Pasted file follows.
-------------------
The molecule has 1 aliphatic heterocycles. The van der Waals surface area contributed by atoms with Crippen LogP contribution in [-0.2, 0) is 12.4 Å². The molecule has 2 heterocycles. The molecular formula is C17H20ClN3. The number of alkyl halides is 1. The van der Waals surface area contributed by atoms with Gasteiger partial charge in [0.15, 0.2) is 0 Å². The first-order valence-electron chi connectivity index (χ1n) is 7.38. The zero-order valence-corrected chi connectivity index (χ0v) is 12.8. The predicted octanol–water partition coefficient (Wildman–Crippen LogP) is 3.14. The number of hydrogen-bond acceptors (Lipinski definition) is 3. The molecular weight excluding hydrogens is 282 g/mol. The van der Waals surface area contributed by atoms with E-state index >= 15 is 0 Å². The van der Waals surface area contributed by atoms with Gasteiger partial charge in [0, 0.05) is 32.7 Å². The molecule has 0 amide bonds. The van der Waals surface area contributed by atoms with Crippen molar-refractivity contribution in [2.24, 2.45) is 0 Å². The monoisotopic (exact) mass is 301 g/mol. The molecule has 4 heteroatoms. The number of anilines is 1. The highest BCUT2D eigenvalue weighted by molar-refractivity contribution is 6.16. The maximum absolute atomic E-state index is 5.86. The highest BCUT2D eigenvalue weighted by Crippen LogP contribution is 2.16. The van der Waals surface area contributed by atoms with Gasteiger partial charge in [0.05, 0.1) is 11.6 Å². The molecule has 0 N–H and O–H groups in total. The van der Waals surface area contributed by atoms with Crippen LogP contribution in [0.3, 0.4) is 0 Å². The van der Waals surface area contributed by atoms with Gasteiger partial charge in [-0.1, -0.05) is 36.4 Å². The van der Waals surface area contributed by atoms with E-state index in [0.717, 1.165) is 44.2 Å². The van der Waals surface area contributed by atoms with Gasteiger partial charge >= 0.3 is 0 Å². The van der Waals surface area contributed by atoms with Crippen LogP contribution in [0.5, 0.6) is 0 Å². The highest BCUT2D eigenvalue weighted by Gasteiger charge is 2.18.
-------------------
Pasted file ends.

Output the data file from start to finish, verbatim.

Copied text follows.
The molecule has 1 aliphatic heterocycles. The van der Waals surface area contributed by atoms with Crippen LogP contribution in [-0.2, 0) is 12.4 Å². The molecule has 2 heterocycles. The molecular formula is C17H20ClN3. The number of alkyl halides is 1. The van der Waals surface area contributed by atoms with Gasteiger partial charge in [0.15, 0.2) is 0 Å². The first-order valence-electron chi connectivity index (χ1n) is 7.38. The zero-order valence-corrected chi connectivity index (χ0v) is 12.8. The predicted octanol–water partition coefficient (Wildman–Crippen LogP) is 3.14. The number of hydrogen-bond acceptors (Lipinski definition) is 3. The molecular weight excluding hydrogens is 282 g/mol. The van der Waals surface area contributed by atoms with E-state index >= 15 is 0 Å². The van der Waals surface area contributed by atoms with Gasteiger partial charge in [0, 0.05) is 32.7 Å². The molecule has 0 amide bonds. The van der Waals surface area contributed by atoms with Crippen molar-refractivity contribution in [2.24, 2.45) is 0 Å². The monoisotopic (exact) mass is 301 g/mol. The molecule has 4 heteroatoms. The number of anilines is 1. The highest BCUT2D eigenvalue weighted by molar-refractivity contribution is 6.16. The maximum absolute atomic E-state index is 5.86. The highest BCUT2D eigenvalue weighted by Crippen LogP contribution is 2.16. The van der Waals surface area contributed by atoms with Gasteiger partial charge in [0.05, 0.1) is 11.6 Å². The molecule has 0 N–H and O–H groups in total. The van der Waals surface area contributed by atoms with Crippen LogP contribution in [0.3, 0.4) is 0 Å². The van der Waals surface area contributed by atoms with Gasteiger partial charge in [-0.1, -0.05) is 36.4 Å². The van der Waals surface area contributed by atoms with E-state index in [0.717, 1.165) is 44.2 Å². The van der Waals surface area contributed by atoms with Gasteiger partial charge >= 0.3 is 0 Å². The van der Waals surface area contributed by atoms with Crippen LogP contribution in [0.5, 0.6) is 0 Å². The highest BCUT2D eigenvalue weighted by Gasteiger charge is 2.18.